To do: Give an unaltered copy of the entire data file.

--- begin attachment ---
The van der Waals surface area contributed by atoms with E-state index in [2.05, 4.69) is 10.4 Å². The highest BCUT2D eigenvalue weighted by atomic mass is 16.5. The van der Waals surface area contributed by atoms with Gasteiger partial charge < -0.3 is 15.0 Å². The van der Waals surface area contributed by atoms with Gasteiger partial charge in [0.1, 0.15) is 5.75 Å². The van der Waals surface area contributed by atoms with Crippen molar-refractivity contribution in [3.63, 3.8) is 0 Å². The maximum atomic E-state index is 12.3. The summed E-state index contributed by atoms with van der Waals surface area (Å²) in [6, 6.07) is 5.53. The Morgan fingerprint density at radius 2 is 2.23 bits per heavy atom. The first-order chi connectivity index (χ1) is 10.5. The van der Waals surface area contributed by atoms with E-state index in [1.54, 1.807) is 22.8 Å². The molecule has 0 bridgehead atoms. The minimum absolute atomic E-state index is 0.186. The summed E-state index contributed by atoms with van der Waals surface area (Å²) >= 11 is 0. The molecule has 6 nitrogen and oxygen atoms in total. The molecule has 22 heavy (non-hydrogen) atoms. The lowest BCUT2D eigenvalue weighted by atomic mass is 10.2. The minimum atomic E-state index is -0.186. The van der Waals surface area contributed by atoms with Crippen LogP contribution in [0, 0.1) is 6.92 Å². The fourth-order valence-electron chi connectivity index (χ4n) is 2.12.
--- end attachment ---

The van der Waals surface area contributed by atoms with E-state index in [2.05, 4.69) is 10.4 Å². The highest BCUT2D eigenvalue weighted by atomic mass is 16.5. The van der Waals surface area contributed by atoms with Gasteiger partial charge < -0.3 is 15.0 Å². The van der Waals surface area contributed by atoms with Gasteiger partial charge in [0.1, 0.15) is 5.75 Å². The van der Waals surface area contributed by atoms with Crippen molar-refractivity contribution in [3.63, 3.8) is 0 Å². The maximum atomic E-state index is 12.3. The summed E-state index contributed by atoms with van der Waals surface area (Å²) in [6, 6.07) is 5.53. The Morgan fingerprint density at radius 2 is 2.23 bits per heavy atom. The first-order chi connectivity index (χ1) is 10.5. The van der Waals surface area contributed by atoms with E-state index in [1.54, 1.807) is 22.8 Å². The molecule has 0 bridgehead atoms. The minimum absolute atomic E-state index is 0.186. The summed E-state index contributed by atoms with van der Waals surface area (Å²) >= 11 is 0. The molecule has 6 nitrogen and oxygen atoms in total. The molecule has 22 heavy (non-hydrogen) atoms. The lowest BCUT2D eigenvalue weighted by atomic mass is 10.2. The minimum atomic E-state index is -0.186. The van der Waals surface area contributed by atoms with Crippen LogP contribution in [0, 0.1) is 6.92 Å². The fourth-order valence-electron chi connectivity index (χ4n) is 2.12.